2018-05-12 / News

Fort Mackinac Opens to Visitors; Offers New Foot Race May 12


At left: Mayor Margaret Doud learns how to fire the cannon at Fort Mackinac from lead historic interpreters Alex Arnold (center), as interpreters Tristan DiCesare (right) readies the cannon and Trevor Rettell (left) looks on during opening day at Fort Mackinac Thursday, May 3. Unfortunately, the cannon misfired a few times, before Mr. Rettell gave a musket salute to mark the beginning of the 2018 season. At left: Mayor Margaret Doud learns how to fire the cannon at Fort Mackinac from lead historic interpreters Alex Arnold (center), as interpreters Tristan DiCesare (right) readies the cannon and Trevor Rettell (left) looks on during opening day at Fort Mackinac Thursday, May 3. Unfortunately, the cannon misfired a few times, before Mr. Rettell gave a musket salute to mark the beginning of the 2018 season. Fort Mackinac opened to visitors with a musket salute by historic interpreter Trevor Rettell Thursday, May 3. Opening day is usually marked by the first firing of the cannon at 9 a.m., but damp conditions meant the cannon misfired a few times before the rifleman was enlisted.

Mayor Margaret Doud was on hand to welcome the new season with Mackinac State Historic Parks Director Phil Porter. Following the instructions of lead historic interpreter Alex Arnold, Mayor Doud tried to fire the cannon for the first time, but was foiled by misfires. As she ascended the steps to the Upper Gun Platform, where the cannon stands guard over the fort walls, Mayor Doud reminisced about growing up in Fort Mackinac, as her father, Robert Doud, served as the state park director when she was young.


At right: Historic interpreter Trevor Rettell marks the start of the 2018 season with a musket salute at Fort Mackinac Thursday, May 3, after the traditional cannon firing failed. A load snap followed by a small puff of smoke was the result as Mayor Margaret Doud tried to fire the cannon, but it misfired four times because of damp conditions. At right: Historic interpreter Trevor Rettell marks the start of the 2018 season with a musket salute at Fort Mackinac Thursday, May 3, after the traditional cannon firing failed. A load snap followed by a small puff of smoke was the result as Mayor Margaret Doud tried to fire the cannon, but it misfired four times because of damp conditions. While the visitors were sparse early Thursday morning, interpreters readied for a large group of about 200 school children later that day, and everyone pitched in to get the fort ready. Deputy Director Steve Brisson made the rounds cleaning signs, while Exhibit Designer Keeney Swearer checked on the displays to ensure they were in working order.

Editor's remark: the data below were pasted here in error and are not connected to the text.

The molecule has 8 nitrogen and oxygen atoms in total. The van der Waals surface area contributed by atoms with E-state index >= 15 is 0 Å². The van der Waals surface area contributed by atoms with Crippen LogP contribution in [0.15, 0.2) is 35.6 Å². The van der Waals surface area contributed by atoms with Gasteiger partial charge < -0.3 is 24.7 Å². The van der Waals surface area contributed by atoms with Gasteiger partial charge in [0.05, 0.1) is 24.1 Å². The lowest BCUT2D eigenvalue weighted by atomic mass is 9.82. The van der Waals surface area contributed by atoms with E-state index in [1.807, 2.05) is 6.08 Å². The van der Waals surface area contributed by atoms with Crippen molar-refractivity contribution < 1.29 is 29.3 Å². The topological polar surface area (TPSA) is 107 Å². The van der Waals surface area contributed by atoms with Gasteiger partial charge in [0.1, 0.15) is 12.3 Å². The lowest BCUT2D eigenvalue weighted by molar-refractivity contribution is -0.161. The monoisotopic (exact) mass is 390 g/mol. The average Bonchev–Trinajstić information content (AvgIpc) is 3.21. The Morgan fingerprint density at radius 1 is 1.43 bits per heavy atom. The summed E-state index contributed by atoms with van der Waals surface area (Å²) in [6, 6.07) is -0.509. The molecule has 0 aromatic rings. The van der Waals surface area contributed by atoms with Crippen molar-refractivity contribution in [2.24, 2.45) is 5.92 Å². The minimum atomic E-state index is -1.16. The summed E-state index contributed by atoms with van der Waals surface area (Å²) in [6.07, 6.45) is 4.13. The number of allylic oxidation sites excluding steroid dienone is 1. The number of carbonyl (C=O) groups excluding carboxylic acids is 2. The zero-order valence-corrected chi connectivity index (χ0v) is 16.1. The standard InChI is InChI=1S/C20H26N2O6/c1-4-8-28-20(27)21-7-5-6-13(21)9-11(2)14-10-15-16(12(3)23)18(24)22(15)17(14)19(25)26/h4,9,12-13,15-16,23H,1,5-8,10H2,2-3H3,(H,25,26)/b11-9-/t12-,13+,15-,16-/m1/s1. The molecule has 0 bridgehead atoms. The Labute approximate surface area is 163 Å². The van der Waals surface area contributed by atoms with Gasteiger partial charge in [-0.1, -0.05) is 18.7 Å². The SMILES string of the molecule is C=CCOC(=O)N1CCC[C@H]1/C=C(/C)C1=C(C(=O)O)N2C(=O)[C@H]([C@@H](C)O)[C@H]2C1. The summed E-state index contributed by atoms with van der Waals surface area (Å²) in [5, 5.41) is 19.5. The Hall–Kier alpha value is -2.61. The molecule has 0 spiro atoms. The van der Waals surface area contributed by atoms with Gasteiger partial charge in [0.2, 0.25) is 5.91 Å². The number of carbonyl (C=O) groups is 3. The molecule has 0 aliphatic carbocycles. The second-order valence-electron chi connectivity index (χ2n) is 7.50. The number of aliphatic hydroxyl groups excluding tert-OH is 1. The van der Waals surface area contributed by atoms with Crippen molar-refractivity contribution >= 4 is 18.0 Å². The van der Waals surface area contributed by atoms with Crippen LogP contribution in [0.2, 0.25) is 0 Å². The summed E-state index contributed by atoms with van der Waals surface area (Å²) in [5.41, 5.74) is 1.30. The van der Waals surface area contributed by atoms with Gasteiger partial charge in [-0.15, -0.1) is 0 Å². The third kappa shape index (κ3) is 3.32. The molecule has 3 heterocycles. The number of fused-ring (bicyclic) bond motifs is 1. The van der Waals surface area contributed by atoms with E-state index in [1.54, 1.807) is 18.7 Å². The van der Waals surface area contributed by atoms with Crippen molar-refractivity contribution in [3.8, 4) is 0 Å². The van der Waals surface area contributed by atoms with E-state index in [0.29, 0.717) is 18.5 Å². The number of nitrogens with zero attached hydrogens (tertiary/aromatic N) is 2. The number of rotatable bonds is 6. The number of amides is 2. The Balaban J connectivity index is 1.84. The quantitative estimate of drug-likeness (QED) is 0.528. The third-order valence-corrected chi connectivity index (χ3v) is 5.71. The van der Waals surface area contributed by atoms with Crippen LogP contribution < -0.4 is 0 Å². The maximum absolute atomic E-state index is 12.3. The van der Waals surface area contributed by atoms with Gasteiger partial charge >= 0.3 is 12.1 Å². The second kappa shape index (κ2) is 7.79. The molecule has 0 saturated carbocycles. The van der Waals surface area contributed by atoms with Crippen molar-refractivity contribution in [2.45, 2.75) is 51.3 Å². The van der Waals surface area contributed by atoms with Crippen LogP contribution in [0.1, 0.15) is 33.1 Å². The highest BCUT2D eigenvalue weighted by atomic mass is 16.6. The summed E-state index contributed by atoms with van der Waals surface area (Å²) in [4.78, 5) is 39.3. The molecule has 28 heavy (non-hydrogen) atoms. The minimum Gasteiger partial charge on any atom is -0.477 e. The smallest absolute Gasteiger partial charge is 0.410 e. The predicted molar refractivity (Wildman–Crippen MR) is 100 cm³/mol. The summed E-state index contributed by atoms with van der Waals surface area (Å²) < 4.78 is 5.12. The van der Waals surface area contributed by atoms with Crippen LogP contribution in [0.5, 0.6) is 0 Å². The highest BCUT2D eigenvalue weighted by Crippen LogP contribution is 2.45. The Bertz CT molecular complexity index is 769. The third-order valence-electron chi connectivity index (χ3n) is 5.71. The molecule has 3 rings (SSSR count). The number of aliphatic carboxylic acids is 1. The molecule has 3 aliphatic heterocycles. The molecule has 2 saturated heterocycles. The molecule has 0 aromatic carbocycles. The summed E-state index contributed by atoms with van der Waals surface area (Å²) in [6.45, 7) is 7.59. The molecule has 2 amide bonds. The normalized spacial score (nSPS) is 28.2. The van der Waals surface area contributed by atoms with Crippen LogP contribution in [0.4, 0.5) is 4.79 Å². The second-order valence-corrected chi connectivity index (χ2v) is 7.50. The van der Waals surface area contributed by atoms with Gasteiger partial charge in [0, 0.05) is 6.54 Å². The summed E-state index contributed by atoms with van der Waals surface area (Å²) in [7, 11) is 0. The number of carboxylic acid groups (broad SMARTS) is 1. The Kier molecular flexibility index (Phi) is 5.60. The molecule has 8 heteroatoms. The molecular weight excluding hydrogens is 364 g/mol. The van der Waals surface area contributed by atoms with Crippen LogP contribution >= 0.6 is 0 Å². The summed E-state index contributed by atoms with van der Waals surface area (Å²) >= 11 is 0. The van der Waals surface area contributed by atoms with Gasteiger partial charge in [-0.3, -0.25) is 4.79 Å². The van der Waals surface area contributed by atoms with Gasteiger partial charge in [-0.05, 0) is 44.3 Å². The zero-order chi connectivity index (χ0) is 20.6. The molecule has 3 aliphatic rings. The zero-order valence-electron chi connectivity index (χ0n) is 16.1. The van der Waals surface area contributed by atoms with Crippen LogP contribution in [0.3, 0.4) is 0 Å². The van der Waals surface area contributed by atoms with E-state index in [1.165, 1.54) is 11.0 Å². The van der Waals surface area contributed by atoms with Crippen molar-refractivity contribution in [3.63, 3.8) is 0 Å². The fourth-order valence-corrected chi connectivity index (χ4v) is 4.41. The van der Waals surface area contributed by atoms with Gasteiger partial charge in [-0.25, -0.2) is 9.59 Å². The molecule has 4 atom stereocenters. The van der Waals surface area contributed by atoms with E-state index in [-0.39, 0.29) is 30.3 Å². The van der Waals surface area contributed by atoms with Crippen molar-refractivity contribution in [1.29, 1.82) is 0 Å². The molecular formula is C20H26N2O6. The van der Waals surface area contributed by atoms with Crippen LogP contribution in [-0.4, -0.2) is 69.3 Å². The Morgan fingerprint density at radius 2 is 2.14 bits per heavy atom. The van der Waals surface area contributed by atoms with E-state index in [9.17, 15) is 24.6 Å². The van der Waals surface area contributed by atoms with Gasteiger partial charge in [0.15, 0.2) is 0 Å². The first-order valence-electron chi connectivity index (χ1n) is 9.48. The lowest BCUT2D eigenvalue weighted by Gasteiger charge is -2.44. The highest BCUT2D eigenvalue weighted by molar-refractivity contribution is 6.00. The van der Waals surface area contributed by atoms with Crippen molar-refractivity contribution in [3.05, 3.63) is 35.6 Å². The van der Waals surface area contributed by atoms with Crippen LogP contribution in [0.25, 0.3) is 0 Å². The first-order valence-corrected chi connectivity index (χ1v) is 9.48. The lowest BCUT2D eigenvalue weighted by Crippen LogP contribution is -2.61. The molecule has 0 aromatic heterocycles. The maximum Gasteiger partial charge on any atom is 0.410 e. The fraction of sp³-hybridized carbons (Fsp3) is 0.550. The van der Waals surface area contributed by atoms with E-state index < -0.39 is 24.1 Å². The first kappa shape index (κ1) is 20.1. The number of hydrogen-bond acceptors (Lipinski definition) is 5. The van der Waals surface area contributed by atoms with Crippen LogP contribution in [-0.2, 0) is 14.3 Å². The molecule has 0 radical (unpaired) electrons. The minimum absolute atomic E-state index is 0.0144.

The 2018 season brings a new event to Mackinac State Historic Parks this Saturday, May 12, as the inaugural Fort2Fort Five Mile Challenge will be held. Runners and walkers will gather on the parade grounds inside the fort, and take off through the North Sally Port to enter the race route. From Fort Mackinac, participants will head toward Arch Rock and Fort Holmes, then back to the Scout Barracks behind Fort Mackinac.

The winding course will demand runners and walkers scale the Island’s steep slopes. As participants pass the cemeteries on their way to Fort Holmes, the first runners will be greeted by historic interpreters and a musket salute. Participants will then circle Fort Holmes to enjoy the scenic views from the highest point on the Island, and head down to the Governor’s Summer Residence on Fort Street. After the racers turn onto Huron Road, they’ll end back at Fort Mackinac.

The race will begin at 9 a.m. Saturday. Participants can pick up their packets before the race from 7:30 a.m. to 9 a.m. at the Scout Barracks, at the intersection of Huron and Garrison roads. The race costs $45 for those who register after May 1.

This season at the fort will also feature new tours, demonstrations, and special events. Among the new tours is a 25-minute-long history tour at 2:30 p.m. each day and a “Women at the Fort” tour that will be held after the 3 p.m. cannon firing daily. The tours were developed by Curator of Education Katie Mallory, who heads the interpretive efforts at Fort Mackinac. The “Women at the Fort” tour will explore the lives of the people who lived at the fort, but were not part of the military, when the fort was in operation from 1780 to 1895.

The Richard and Jane Manoogian Mackinac Art Museum also opened for the season Thursday. The museum features the 2018 juried art exhibit “Landscapes of Mackinac.” Of the nearly 85 entries, 20 pieces were selected and will be on display throughout the season. Winners of the art show will be announced at a reception Wednesday, June 20.

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